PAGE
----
Daniel Tudor is from Manchester, England, and graduated with a BA in Philosophy, Politics, and Economics from Oxford University. He has lived in Seoul for a many years and served as Korea Correspondent for The Economist from 2010-2013. The first edition of Korea: The Impossible Country received high praise and has been translated into Korean, Chinese, Polish, and Thai. His subsequent book, North Korea Confidential (with James Pearson), was selected by The Economist as one of the best books of 2015. He is also co-founder of Seoul-based The Booth Brewing Company.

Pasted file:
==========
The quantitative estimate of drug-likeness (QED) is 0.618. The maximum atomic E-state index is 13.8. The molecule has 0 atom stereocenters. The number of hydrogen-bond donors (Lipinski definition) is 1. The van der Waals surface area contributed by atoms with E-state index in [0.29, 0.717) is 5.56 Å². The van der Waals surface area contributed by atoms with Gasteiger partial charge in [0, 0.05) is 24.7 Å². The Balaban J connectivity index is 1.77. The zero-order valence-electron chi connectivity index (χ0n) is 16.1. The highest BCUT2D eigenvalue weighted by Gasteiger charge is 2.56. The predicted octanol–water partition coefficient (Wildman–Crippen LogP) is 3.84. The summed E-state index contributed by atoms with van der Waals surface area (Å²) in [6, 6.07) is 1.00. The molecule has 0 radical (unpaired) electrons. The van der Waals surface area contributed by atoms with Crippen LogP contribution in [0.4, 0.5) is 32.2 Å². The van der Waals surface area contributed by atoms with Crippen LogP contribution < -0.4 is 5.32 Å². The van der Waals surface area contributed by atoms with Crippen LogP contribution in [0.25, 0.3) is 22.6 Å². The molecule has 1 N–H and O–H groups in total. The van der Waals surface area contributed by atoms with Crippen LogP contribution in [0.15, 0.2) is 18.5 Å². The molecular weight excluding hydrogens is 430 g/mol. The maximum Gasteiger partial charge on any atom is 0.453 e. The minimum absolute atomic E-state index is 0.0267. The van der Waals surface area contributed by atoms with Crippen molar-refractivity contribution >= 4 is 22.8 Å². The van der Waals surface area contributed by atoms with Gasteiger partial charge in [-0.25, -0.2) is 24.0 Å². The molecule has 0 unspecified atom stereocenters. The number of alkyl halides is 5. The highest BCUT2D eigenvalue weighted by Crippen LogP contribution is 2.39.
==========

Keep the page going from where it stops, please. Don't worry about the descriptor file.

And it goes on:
Daniel Tudor covers all the important issues, yet does not simply tell the more familiar stories but looks deeper and wider to give the full story of Korea today. -Martin Uden, Former British Ambassador to South Korea Tudor's Korea: The Impossible Country is a fascinating overview of daily life in Korea. Tudor's in-depth analysis is the one of an insider who has never lost sight of the view from the outside. His book helps you feel comfortable right from your first visit to Korea. -David Syz, Swiss Secretary of State for Economic Affairs Written with affection and deep knowledge, Daniel Tudor's book fills a huge gap in our understanding of one of Asia's least known countries. His engaging narrative overturns the stereotypes by depicting a society which, though full of stresses, strains and contradictions, has overcome poverty and dictatorship to become a prosperous democracy. South Korea's transformation into a vibrant, modern state is, as he says, a story that deserves to be better known. Tudor has done the impossible country a service by opening its secrets to the world. -David Pilling, Asia Editor, Financial Times Recommended for expats and any readers who are keen to learn more about Asian cultures, Korea: The Impossible Country is a well-researched and authoritative window into a country and its people. -The Expat Magazine With a new generation every five years, it's hard to keep up with Korea. This book is long overdue, but Daniel Tudor has done a magnificent job filling the gap. Not only has he captured the new Korea, but he does so in an effortless style that leaves the reader wanting more. -Michael Breen, author of The Koreans Mr. Tudor pushes into new social and economic territory with his book, including the rising role of immigrants, multicultural families and even gay people in South Korea. He lays out some of the contradictory behavior one finds in South Korea, such as the unending desire for new and trendy gadgets and fashion and yet the tunnel-like view of what constitutes a successful life. -Wall Street Journal Sixty years ago, South Korea was an economic wasteland. Today, it is not only the world's 11th largest economy but also a vibrant democracy and an emerging cultural force. This transformation is the subject of a new book, Korea: The Impossible Country, by Daniel Tudor, Korea correspondent for The Economist.' -Time Magazine Tudor, Seoul correspondent for The Economist, provides a fairly perfunctory account of the 'miracle on the Han River,' which saw South Korea transformed from postwar ruin to prosperous democracy within four decades. The book's real value comes in its exploration of the cultural forces behind the country's zeal for self-improvement. -Financial Times